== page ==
But, it does need to be cared for and maintained, just as your other leathers do, albeit with a different process and set of products. The bristles in the brush in your standard leather care kit are usually a bit large to be working on suede, and you definitely don’t want to be using any polish/cream on the material, nor a wet cloth.

So first, get yourself a suede care kit. Any suede-specific kit will come with a small brush (and sometimes a second brush specifically for maintaining the nap) as well as what’s called a suede eraser (or sometimes suede block). It’s basically a large rubber eraser that removes scuffs. And depending on the kit, you may also get a leather protector in the form of a clear spray.

As soon as you crack open your new suede shoes or belt, give it a spray with the protectant.

From there, use the following routine — once a month or so for irregular use; every 1-2 weeks with regular all-day wear — to regularly care for your suede and make sure that it lasts for years to come:

1. Brush

Use the bristle brush to clean off any dirt, sediment, etc. Don’t press too hard and scuff the material — it’s more like the pressure of brushing your teeth than washing dishes. You also want to brush in a single direction to keep the nap uniform.

When you brush, it does appear to change the color some, but that’s just the nap fluctuating (just like what happens when you run your hand over a suede or velvety couch).

2. Erase

If there are specific spots or any stains on the material that didn’t come out with the first brushing, use the eraser to gently scrub them off. Again, use a light pressure. The eraser works great for nearly any stain that isn’t grease (more on that below) as well as scuffs and small scratches.

Grease Stains

One thing that can truly muck up any material — suede included — is grease. One little spot can really ruin the uniform look of a shoe or accessory. With this particular type of stain, there’s one product that does near-miraculous wonders: cornstarch.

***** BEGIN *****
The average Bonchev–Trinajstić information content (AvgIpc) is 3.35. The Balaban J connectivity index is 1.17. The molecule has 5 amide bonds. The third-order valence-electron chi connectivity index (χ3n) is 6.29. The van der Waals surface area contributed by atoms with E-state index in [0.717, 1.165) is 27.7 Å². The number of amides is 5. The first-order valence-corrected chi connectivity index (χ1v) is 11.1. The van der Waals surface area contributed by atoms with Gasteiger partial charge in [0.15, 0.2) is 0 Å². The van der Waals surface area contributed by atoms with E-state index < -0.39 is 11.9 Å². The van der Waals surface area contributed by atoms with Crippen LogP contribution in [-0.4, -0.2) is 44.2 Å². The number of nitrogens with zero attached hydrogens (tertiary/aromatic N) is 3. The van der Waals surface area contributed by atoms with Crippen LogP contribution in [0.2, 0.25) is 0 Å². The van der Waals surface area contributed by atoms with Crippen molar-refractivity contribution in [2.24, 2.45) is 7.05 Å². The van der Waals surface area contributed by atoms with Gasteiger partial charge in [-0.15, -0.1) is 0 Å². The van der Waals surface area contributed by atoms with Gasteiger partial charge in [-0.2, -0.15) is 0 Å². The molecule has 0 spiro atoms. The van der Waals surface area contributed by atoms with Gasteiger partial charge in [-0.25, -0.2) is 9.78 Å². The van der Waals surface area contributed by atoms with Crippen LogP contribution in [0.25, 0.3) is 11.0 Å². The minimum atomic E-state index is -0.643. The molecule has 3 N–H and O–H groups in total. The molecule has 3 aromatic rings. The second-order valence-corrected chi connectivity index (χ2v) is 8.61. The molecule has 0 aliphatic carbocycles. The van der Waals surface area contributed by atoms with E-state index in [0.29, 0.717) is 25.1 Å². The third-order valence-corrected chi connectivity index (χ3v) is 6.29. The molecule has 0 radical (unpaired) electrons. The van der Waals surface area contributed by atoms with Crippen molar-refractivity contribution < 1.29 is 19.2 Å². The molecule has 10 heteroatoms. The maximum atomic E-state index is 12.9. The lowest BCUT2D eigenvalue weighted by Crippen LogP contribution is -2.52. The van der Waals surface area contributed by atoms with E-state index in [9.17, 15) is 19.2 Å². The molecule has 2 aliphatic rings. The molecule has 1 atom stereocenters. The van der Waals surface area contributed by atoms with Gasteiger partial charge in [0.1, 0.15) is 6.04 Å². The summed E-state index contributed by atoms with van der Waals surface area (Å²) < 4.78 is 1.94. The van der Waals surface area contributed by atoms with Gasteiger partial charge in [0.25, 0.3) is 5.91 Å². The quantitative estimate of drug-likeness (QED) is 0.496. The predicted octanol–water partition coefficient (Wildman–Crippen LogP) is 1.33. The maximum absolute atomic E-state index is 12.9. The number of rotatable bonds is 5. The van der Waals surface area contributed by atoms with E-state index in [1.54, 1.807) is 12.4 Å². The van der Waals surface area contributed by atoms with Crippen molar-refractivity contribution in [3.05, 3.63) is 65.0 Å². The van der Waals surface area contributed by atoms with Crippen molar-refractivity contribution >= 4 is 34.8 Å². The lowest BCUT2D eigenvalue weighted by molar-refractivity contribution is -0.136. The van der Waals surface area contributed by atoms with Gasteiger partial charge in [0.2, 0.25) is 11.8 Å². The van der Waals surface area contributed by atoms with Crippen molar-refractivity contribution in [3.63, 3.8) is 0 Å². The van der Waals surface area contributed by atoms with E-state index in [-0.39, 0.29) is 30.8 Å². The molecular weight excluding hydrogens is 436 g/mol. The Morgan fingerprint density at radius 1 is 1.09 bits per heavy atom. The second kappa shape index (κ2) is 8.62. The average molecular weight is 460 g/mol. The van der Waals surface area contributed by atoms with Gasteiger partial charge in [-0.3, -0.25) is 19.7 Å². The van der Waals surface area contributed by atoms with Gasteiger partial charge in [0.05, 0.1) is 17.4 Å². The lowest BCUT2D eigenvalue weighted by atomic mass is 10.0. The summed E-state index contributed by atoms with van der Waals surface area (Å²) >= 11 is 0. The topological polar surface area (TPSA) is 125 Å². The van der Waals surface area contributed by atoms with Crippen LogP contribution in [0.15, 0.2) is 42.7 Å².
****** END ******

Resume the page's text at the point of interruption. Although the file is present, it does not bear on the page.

Apply a small pile to the stain (be liberal here), allow at least 15 minutes for the cornstarch to sit and absorb the grease (up to an hour or so), and then brush away with your suede brush. One application may very well remove the stain completely. If not, apply cornstarch again and repeat the process until the stain is gone. Give the area a scrub with the eraser, then give it a final brush to fully remove any residue and restore the nap.

Don’t try to use other grease-fighting agents, like dish soap, as they can ruin the material.

Bonus #1: cornstarch can also be used effectively even on old and seemingly set-in stains (though it’s not a guarantee of course).

Bonus #2: cornstarch can be used on any material to remove grease. No more relegating stained shirts to the rag pile.

3. Brush Again

Before and after. On the left you can see a couple small scuffs and the nap is not uniform, giving it sort of a splotched look. After brushing and erasing, on the right, you can see the scuffs are gone and the nap is nice and uniform, giving the shoe a polished look. On the floor you’ll notice the residue/sediment that gets brushed off; it really does make a difference and keeps the material clean. 

After you’ve used your eraser, brush the suede once again, in a uniform direction. If your kit comes with a second brush (often called a “crepe” brush), use it here.  

4. Spray

Apply a clear protectant by holding the item about arm’s length away and giving it a good spray all over. The material will probably change color some, but don’t worry at all, that will go away.   

If your suede gets wet, don’t fret. If it’s just a little bit, let it dry, then give it a brushing. If it got quite wet or muddy, dab it dry with a paper towel, let it dry, and give it a clean. If you’ve been regularly applying the spray, you don’t have much to worry about.

If you do end up with a stain of any kind that you can’t get out yourself with either a brush or eraser (or cornstarch), look for a dry cleaner in your area that does leather/suede.

Again, while suede is not a delicate fabric per se, it is more prone to damage. So you might as well not take chances with how you wear it. In general, do yourself a favor and just don’t put on the suede boots if the forecast calls for inclement weather, or if your agenda calls for a muddy adventure.

If you do that, and follow the maintenance routine described above, your suede products will find years of enjoyable use.

The post A Man’s Guide to Cleaning and Caring for Suede appeared first on The Art of Manliness.